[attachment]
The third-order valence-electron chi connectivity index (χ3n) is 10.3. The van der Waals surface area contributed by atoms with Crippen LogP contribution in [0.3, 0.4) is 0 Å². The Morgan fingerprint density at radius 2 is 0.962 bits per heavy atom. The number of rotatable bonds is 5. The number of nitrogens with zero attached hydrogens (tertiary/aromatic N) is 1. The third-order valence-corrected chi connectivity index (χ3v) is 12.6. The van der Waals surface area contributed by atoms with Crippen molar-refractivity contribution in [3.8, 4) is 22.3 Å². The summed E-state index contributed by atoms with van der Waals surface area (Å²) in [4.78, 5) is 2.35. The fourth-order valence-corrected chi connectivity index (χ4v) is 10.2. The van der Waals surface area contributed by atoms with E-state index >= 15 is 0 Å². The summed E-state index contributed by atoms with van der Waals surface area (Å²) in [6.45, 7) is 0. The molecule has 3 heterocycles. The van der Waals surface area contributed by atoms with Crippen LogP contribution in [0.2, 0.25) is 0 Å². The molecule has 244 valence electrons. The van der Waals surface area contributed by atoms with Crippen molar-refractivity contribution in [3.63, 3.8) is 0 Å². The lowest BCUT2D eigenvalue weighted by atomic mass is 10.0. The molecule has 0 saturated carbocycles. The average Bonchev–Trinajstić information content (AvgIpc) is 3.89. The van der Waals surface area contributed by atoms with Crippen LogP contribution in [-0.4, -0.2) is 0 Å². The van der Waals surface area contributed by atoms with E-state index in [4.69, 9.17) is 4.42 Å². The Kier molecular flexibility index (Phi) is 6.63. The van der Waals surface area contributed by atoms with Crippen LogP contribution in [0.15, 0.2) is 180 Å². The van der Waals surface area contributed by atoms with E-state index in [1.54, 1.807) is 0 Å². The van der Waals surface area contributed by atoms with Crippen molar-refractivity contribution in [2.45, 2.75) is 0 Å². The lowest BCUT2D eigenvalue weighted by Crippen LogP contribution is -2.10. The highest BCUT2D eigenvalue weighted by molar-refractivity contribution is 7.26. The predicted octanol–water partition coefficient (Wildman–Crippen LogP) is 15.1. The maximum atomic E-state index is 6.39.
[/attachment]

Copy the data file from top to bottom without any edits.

The third-order valence-electron chi connectivity index (χ3n) is 10.3. The van der Waals surface area contributed by atoms with Crippen LogP contribution in [0.3, 0.4) is 0 Å². The Morgan fingerprint density at radius 2 is 0.962 bits per heavy atom. The number of rotatable bonds is 5. The number of nitrogens with zero attached hydrogens (tertiary/aromatic N) is 1. The third-order valence-corrected chi connectivity index (χ3v) is 12.6. The van der Waals surface area contributed by atoms with Crippen molar-refractivity contribution in [3.8, 4) is 22.3 Å². The summed E-state index contributed by atoms with van der Waals surface area (Å²) in [4.78, 5) is 2.35. The fourth-order valence-corrected chi connectivity index (χ4v) is 10.2. The van der Waals surface area contributed by atoms with E-state index >= 15 is 0 Å². The summed E-state index contributed by atoms with van der Waals surface area (Å²) in [6.45, 7) is 0. The molecule has 3 heterocycles. The van der Waals surface area contributed by atoms with Crippen LogP contribution in [0.2, 0.25) is 0 Å². The molecule has 244 valence electrons. The van der Waals surface area contributed by atoms with Crippen molar-refractivity contribution in [3.63, 3.8) is 0 Å². The lowest BCUT2D eigenvalue weighted by atomic mass is 10.0. The molecule has 0 saturated carbocycles. The average Bonchev–Trinajstić information content (AvgIpc) is 3.89. The van der Waals surface area contributed by atoms with Crippen LogP contribution in [-0.4, -0.2) is 0 Å². The van der Waals surface area contributed by atoms with E-state index in [4.69, 9.17) is 4.42 Å². The Kier molecular flexibility index (Phi) is 6.63. The van der Waals surface area contributed by atoms with Crippen LogP contribution in [0.15, 0.2) is 180 Å². The van der Waals surface area contributed by atoms with E-state index in [1.54, 1.807) is 0 Å². The van der Waals surface area contributed by atoms with Crippen molar-refractivity contribution in [2.45, 2.75) is 0 Å². The lowest BCUT2D eigenvalue weighted by Crippen LogP contribution is -2.10. The highest BCUT2D eigenvalue weighted by molar-refractivity contribution is 7.26. The predicted octanol–water partition coefficient (Wildman–Crippen LogP) is 15.1. The maximum atomic E-state index is 6.39.